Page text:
Dr Mansoor Ali
Card repertory is a system of visual sorting which help the physician by eliminating the necessity of writing out the rubrics and remedies against them.
Method of working out a case
In this symptoms are converted in to rubrics. The rubrics are seen in the index book, to look for the particular card number. The rubric were chosen from the index and the indicated slips were taken out and made to lie side by side so that name of each remedy ran in a straight line from left to right, on adding up the exponent of several remedies, one with the highest number is the possible remedy for the case.
The working with the card repertory requires a sound knowledge of :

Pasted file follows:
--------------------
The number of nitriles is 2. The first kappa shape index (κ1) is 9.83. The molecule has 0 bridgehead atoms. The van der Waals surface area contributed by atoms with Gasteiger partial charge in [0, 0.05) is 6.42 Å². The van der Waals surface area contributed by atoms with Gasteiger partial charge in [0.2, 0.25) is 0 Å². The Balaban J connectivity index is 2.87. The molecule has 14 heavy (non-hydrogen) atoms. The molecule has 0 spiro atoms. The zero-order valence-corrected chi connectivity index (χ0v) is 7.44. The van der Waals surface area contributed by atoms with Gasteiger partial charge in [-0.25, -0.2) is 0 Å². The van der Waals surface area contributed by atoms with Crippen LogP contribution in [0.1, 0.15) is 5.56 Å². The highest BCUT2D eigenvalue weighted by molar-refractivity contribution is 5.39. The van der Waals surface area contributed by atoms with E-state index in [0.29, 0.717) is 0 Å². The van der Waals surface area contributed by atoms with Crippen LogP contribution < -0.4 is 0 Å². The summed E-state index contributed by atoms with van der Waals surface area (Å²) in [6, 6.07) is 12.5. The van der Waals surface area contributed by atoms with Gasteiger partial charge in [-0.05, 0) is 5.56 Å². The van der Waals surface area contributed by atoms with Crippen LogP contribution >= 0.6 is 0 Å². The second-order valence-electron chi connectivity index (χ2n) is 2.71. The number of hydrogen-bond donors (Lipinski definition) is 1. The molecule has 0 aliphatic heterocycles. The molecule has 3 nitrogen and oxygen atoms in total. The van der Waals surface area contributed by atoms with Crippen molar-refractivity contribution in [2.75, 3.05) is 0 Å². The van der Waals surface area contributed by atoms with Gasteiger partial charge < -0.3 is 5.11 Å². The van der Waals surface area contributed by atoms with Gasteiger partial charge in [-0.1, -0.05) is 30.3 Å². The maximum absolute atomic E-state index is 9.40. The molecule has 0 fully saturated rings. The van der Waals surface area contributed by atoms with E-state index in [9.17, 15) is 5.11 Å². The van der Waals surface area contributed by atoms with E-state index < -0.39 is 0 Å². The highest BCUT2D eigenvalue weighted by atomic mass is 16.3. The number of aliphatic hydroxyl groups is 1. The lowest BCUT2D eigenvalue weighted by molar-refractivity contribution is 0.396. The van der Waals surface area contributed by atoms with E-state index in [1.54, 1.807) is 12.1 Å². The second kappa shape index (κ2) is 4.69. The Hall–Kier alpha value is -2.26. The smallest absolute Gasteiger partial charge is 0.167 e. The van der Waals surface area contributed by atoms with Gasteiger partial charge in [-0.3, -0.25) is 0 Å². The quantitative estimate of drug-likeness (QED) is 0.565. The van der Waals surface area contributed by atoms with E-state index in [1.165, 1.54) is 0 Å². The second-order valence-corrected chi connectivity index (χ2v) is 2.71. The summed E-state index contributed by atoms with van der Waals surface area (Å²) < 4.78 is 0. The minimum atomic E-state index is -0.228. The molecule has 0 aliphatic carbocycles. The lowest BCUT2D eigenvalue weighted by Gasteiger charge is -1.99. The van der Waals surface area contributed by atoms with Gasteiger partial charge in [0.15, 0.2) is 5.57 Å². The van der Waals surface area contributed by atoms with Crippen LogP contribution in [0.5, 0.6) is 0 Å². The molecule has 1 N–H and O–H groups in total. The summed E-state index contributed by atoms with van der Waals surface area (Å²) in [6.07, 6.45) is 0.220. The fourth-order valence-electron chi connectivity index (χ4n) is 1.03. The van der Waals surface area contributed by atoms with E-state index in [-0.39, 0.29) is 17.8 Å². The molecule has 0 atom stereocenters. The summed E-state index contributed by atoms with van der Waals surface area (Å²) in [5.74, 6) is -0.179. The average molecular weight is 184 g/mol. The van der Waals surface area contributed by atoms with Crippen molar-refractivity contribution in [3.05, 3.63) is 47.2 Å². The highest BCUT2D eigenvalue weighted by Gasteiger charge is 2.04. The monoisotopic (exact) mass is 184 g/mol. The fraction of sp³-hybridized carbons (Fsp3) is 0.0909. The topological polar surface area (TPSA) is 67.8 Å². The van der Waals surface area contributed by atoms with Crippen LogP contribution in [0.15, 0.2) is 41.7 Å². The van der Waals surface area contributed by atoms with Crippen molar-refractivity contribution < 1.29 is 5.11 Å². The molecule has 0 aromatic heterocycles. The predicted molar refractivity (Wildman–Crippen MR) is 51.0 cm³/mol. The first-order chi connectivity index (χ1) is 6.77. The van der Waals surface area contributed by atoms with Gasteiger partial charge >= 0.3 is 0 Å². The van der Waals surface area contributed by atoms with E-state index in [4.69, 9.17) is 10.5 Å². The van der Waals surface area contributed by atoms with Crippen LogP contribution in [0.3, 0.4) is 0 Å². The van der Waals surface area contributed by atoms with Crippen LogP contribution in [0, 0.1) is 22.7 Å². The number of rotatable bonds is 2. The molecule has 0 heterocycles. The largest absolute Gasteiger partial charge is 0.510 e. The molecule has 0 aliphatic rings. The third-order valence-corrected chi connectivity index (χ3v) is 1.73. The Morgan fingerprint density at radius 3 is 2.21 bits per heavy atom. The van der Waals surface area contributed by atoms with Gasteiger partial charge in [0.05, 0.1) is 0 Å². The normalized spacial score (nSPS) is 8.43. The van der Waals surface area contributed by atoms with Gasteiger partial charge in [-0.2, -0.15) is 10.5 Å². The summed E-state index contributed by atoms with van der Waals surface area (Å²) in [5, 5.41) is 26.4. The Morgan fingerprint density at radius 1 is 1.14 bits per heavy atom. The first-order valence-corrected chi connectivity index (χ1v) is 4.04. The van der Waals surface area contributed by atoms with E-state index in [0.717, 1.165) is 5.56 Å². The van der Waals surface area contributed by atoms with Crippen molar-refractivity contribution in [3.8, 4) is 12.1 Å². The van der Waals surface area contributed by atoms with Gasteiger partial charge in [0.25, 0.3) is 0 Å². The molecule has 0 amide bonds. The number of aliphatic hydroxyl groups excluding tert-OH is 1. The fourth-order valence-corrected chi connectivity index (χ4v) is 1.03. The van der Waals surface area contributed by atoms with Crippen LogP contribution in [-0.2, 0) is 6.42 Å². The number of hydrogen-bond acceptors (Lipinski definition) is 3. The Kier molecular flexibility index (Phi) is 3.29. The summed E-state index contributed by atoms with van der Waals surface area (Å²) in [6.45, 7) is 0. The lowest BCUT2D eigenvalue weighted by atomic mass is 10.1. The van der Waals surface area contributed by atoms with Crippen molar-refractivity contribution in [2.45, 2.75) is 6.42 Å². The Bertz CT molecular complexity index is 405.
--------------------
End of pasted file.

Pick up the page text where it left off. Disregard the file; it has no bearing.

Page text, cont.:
The concept of totality of symptoms.
The classification and evaluation of symptoms.
Scope and Limitations of the method of repertorisation.
Principles of construction
Important generals are used as rubrics.
Numerical evaluation plays a little role in this method.
Cards are employed to determine the likely group of remedies that closely correspond to the general picture of the case.
It usually suits to a chronic case which presents with a changed but vivid symptoms.
Selection of rubrics
Conversion of the symptoms in to rubrics should be accurate.
Characteristic concomittant must be always included.
Top priority should be given to the cause.
Generalization of a particular symptom on inadequate grounds should be avoided.
- 1892. Wlliam jefferson gurnesy,later improved by H.C.Allen
- 1912. Dr. Margeret Tyler.
- 1922. Dr. Field based on Kent’s work.
- 1928. Dr.C.M.Boger.
- 1948. Dr.Marcoz jemenes,based on Boenninghausen’s work.
- 1950. J.G.Weiss card repertory.
- 1950. R.H.Farley’s spindle card repertory.
- 1950. Dr. Sankaran’s card repertory.
- 1959. Dr.Jugal Kishore.
- 1984. Dr. Sashi Mohan Sharma’s card repertory.
Important Card Repertories
1.Boger’s card repertory 6 Editions.